While working on an article for the Monad.Reader, I’ve had the opportunity to think about how people learn and gain intuition for abstraction, and the implications for pedagogy. The heart of the matter is that people *begin with the concrete, and move to the abstract*. Humans are very good at pattern recognition, so this is a natural progression. By examining concrete objects in detail, one begins to notice similarities and patterns, until one comes to understand on a more abstract, intuitive level. This is why it’s such good pedagogical practice to demonstrate examples of concepts you are trying to teach. It’s particularly important to note that this process doesn’t change *even when one is presented with the abstraction up front*! For example, when presented with a mathematical definition for the first time, most people (me included) don’t “get it” immediately: it is only after examining some specific instances of the definition, and working through the implications of the definition in detail, that one begins to appreciate the definition and gain an understanding of what it “really says.”

Unfortunately, there is a whole cottage industry of monad tutorials that get this wrong. To see what I mean, imagine the following scenario: Joe Haskeller is trying to learn about monads. After struggling to understand them for a week, looking at examples, writing code, reading things other people have written, he finally has an “aha!” moment: everything is suddenly clear, and Joe Understands Monads! What has really happened, of course, is that Joe’s brain has fit all the details together into a higher-level abstraction, a metaphor which Joe can use to get an intuitive grasp of monads; let us suppose that Joe’s metaphor is that Monads are Like Burritos. Here is where Joe badly misinterprets his own thought process: “Of course!” Joe thinks. “It’s all so simple now. The key to understanding monads is that they are Like Burritos. If only I had thought of this before!” The problem, of course, is that if Joe HAD thought of this before, it wouldn’t have helped: the week of struggling through details was a necessary and integral part of forming Joe’s Burrito intuition, not a sad consequence of his failure to hit upon the idea sooner.

But now Joe goes and writes a monad tutorial called “Monads are Burritos,” under the well-intentioned but mistaken assumption that if other people read his magical insight, learning about monads will be a snap for them. “Monads are easy,” Joe writes. “Think of them as burritos.” Joe hides all the actual details about types and such because those are scary, and people will learn better if they can avoid all that difficult and confusing stuff. Of course, exactly the opposite is true, and all Joe has done is make it *harder* for people to learn about monads, because now they have to spend a week thinking that monads are burritos and getting utterly confused, and then a week trying to forget about the burrito analogy, before they can actually get down to the business of learning about monads. (Of course, certainly not *all* monad tutorials are like this, and I don’t even have any particular ones in mind, just a general impression left over from reading many of them, but if the shoe fits…)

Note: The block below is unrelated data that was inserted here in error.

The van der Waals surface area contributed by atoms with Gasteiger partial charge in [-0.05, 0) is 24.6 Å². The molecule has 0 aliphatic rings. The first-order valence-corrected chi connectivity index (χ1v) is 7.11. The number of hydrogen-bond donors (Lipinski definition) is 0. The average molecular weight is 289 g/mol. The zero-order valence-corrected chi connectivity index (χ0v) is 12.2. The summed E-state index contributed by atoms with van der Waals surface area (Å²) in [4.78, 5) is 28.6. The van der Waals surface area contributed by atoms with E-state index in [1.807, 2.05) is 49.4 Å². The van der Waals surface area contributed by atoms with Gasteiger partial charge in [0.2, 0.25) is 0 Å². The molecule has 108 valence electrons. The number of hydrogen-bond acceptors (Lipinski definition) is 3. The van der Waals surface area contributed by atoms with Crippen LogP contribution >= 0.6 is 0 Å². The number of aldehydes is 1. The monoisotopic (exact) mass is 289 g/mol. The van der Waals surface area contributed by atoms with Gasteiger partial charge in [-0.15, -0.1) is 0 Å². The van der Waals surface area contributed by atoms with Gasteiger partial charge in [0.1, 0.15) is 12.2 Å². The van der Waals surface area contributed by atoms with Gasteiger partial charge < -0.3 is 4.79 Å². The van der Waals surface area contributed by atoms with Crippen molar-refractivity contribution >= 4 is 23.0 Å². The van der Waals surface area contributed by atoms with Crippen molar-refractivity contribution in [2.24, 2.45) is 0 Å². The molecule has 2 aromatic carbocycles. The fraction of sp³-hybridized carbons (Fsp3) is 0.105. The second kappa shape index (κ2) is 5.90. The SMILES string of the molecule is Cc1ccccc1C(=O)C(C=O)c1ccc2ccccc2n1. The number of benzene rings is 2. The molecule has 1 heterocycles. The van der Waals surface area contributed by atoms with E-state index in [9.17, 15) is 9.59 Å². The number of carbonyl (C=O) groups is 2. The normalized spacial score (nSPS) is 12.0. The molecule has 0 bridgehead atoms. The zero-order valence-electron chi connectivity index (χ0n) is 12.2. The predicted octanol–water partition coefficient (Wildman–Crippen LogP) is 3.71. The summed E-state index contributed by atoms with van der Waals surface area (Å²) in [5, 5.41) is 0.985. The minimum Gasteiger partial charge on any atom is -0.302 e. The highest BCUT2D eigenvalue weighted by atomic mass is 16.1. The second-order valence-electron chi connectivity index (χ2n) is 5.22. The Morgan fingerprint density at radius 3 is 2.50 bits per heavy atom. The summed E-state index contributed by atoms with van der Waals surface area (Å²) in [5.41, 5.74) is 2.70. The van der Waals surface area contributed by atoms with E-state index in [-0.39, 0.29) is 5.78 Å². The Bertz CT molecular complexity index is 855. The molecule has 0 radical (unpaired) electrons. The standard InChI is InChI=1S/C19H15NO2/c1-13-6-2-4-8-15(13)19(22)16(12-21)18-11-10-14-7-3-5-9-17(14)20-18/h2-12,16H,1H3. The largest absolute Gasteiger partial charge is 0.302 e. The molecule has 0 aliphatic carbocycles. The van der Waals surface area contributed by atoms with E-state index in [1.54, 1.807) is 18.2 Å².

What I term the “monad tutorial fallacy,” then, consists in failing to recognize the critical role that struggling through fundamental details plays in the building of intuition. This, I suspect, is also one of the things that separates good teachers from poor ones. If you ever find yourself frustrated and astounded that someone else does not grasp a concept as easily and intuitively as you do, even after you clearly explain your intuition to them (“look, it’s really quite simple,” you say…) then you are suffering from the monad tutorial fallacy.